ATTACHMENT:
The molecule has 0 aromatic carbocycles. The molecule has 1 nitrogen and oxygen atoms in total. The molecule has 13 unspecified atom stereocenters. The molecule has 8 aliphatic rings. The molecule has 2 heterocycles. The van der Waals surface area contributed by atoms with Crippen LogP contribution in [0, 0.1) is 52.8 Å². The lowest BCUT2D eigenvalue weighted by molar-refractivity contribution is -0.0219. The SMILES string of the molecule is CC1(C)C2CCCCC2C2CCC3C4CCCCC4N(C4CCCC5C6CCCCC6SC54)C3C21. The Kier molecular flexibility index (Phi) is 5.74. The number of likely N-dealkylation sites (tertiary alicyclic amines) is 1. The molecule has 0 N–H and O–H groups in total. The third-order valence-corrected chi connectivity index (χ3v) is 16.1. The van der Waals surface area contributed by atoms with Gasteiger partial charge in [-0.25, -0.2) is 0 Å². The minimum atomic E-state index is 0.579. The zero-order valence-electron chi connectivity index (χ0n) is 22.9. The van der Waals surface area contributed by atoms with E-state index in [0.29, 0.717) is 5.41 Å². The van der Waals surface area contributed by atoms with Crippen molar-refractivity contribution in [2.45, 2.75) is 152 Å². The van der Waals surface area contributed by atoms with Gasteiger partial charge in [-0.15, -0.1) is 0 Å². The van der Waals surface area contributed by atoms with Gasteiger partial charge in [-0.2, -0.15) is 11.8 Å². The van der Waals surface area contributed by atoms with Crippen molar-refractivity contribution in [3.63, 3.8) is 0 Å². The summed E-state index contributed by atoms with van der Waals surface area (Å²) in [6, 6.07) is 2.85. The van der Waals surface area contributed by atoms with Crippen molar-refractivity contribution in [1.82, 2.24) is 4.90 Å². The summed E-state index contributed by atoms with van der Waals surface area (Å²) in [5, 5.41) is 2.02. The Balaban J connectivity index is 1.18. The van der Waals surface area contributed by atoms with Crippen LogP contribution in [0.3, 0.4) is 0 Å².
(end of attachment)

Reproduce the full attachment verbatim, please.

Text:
The molecule has 0 aromatic carbocycles. The molecule has 1 nitrogen and oxygen atoms in total. The molecule has 13 unspecified atom stereocenters. The molecule has 8 aliphatic rings. The molecule has 2 heterocycles. The van der Waals surface area contributed by atoms with Crippen LogP contribution in [0, 0.1) is 52.8 Å². The lowest BCUT2D eigenvalue weighted by molar-refractivity contribution is -0.0219. The SMILES string of the molecule is CC1(C)C2CCCCC2C2CCC3C4CCCCC4N(C4CCCC5C6CCCCC6SC54)C3C21. The Kier molecular flexibility index (Phi) is 5.74. The number of likely N-dealkylation sites (tertiary alicyclic amines) is 1. The molecule has 0 N–H and O–H groups in total. The third-order valence-corrected chi connectivity index (χ3v) is 16.1. The van der Waals surface area contributed by atoms with Gasteiger partial charge in [-0.25, -0.2) is 0 Å². The minimum atomic E-state index is 0.579. The zero-order valence-electron chi connectivity index (χ0n) is 22.9. The van der Waals surface area contributed by atoms with E-state index in [0.29, 0.717) is 5.41 Å². The van der Waals surface area contributed by atoms with Crippen molar-refractivity contribution in [2.45, 2.75) is 152 Å². The van der Waals surface area contributed by atoms with Gasteiger partial charge in [-0.15, -0.1) is 0 Å². The van der Waals surface area contributed by atoms with Gasteiger partial charge in [-0.2, -0.15) is 11.8 Å². The van der Waals surface area contributed by atoms with Crippen molar-refractivity contribution in [3.63, 3.8) is 0 Å². The summed E-state index contributed by atoms with van der Waals surface area (Å²) in [6, 6.07) is 2.85. The van der Waals surface area contributed by atoms with Crippen molar-refractivity contribution in [1.82, 2.24) is 4.90 Å². The summed E-state index contributed by atoms with van der Waals surface area (Å²) in [5, 5.41) is 2.02. The Balaban J connectivity index is 1.18. The van der Waals surface area contributed by atoms with Crippen LogP contribution in [0.3, 0.4) is 0 Å².